Hillary Clinton Open to Fracking, Ignores Keystone XL
Hillary Clinton, widely assumed to be planning another presidential run in 2016, spoke at a League on Conservation Voters (LCV) fundraiser in New York yesterday evening, displaying her usual cautious positioning and avoidance of anything that might be perceived as a leftwing pet project—such as the Keystone XL pipeline, which she failed to mention. Despite ongoing pressure from environmental groups, Clinton has consistently refused to address Keystone XL, saying she can't comment while the pipeline is going through the approval process at the State Department, which she formerly headed.
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Still, like many of the Democrats in the U.S. Senate who opposed the pipeline in the Nov. 18 vote pushed by embattled Louisiana Democratic Senator Mary Landrieu to give her an edge in her Dec. 6 runoff election, Clinton has been actively helping to raise money for the avidly pro-pipeline Landrieu's long-shot bid. Yesterday, prior to her LCV speech, she appeared at a fundraiser for Landrieu.
LCV president Gene Karpinksi dismissed Clinton's enthusiastic support for Landrieu, saying they were "friends going way back." He also told reporters after the event that "it's not critical at this moment" for her to take a stand on it. And he praised her commitment to environmental issues.
“You saw her tonight, coming to our organization and really leaning in to this issue to make it clear how much she cares about it,” he said after the speech. “She’s always been committed on it, and she’s voted right very consistently, but with this audience, she’s now making whole comments and focusing on this.”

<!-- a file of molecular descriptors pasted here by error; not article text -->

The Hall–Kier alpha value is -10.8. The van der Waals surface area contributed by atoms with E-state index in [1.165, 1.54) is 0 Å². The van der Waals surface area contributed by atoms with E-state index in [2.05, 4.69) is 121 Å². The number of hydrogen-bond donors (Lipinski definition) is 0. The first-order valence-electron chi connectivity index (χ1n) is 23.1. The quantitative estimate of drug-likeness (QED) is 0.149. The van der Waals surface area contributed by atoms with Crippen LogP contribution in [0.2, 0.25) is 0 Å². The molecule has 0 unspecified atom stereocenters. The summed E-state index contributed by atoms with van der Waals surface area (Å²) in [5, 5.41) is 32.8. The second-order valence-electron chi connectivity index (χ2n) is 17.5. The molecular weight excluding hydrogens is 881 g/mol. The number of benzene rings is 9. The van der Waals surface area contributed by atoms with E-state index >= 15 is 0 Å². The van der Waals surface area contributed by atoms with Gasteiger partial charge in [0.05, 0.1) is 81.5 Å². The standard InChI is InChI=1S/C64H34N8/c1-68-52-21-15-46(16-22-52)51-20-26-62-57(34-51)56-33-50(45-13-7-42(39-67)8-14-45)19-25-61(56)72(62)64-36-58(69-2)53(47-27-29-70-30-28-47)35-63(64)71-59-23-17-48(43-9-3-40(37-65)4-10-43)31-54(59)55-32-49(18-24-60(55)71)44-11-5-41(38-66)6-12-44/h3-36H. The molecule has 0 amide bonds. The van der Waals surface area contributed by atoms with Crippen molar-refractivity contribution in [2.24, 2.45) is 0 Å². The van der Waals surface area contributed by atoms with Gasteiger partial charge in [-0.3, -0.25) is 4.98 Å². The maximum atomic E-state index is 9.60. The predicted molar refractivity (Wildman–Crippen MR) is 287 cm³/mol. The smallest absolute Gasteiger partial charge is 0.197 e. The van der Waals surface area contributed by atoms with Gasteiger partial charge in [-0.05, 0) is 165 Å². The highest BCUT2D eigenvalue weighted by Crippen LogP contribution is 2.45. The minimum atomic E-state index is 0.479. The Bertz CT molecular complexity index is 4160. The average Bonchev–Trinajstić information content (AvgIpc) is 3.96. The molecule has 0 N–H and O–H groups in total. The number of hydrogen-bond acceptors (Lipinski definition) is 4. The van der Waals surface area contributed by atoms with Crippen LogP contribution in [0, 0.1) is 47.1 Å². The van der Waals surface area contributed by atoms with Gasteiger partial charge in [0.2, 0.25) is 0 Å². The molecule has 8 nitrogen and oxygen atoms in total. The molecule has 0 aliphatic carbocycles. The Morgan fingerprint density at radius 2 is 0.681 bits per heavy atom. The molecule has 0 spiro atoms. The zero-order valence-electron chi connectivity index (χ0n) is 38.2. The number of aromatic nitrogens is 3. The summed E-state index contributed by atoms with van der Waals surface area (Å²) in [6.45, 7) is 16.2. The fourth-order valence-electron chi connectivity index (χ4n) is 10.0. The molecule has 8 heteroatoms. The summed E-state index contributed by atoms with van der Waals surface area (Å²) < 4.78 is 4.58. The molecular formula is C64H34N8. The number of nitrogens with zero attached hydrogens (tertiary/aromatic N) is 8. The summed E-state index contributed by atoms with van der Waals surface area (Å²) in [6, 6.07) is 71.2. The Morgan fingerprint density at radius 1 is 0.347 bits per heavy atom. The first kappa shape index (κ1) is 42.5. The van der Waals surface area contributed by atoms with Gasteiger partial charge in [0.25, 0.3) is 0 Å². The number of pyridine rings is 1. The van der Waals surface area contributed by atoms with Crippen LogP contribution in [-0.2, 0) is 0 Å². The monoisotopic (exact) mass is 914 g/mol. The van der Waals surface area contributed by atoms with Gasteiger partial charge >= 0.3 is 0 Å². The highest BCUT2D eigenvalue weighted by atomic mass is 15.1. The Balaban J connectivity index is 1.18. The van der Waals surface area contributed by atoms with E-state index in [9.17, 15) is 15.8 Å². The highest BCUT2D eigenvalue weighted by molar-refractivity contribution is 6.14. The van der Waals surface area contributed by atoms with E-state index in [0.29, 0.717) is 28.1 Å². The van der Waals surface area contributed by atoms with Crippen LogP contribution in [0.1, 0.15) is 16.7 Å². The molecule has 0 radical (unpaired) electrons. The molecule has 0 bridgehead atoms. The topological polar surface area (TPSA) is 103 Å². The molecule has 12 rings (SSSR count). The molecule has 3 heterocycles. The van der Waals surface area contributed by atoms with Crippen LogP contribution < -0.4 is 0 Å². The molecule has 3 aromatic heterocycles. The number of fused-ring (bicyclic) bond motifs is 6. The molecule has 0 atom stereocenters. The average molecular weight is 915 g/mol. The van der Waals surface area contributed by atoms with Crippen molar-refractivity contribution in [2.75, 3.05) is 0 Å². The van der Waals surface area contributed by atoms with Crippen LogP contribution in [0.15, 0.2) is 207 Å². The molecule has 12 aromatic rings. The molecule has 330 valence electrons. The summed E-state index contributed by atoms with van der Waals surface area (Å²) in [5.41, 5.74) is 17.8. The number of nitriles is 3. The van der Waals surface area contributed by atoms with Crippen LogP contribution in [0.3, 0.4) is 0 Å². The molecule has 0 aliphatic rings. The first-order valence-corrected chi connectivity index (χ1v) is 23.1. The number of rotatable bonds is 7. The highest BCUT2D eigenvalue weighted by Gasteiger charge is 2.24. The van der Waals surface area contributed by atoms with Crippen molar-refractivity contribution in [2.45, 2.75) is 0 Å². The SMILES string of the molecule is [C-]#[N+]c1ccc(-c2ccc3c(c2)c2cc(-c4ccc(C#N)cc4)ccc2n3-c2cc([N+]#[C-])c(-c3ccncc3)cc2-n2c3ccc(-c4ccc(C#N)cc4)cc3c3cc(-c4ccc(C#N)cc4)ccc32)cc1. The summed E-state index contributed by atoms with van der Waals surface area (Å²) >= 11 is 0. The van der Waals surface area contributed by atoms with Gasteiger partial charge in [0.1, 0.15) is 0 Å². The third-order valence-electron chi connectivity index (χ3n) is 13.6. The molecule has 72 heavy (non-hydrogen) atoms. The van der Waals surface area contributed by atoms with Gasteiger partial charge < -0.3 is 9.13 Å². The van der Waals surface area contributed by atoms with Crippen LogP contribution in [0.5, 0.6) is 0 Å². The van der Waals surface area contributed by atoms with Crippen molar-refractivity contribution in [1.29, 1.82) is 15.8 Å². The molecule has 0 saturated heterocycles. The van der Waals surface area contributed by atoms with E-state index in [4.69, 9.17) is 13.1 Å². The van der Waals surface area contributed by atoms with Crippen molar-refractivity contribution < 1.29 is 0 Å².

Since she was headlining a fundraiser for a major environmental group, of course that's what she focused on. Clinton, who shared a table with NextGen Climate's Tom Steyer as well as LCV board members, asserted that climate change is real and needs to be addressed—hardly radical positions. And she said she felt that it could be addressed without hampering the economy but urged a cautious transition from fossil fuels to clean, renewable energy.
In remarks very similar to those she made at the National Clean Energy Summit in Las Vegas in September, she said, "The science of climate change is unforgiving, no matter what the deniers may say, sea levels are rising, ice caps are melting, storms, droughts and wildfires are wreaking havoc. The political challenges are also unforgiving, there is no getting around the fact the kind of ambitious response required to effectively combat climate change is going to be a tough sell at home and around the world at a time when so many countries including our own are grappling with slow growth and stretched budgets.”
"Our economy still runs primarily on fossil fuels and trying to change that will take strong leadership,” she said. "We do not have to choose between a healthy environment and a healthy economy.”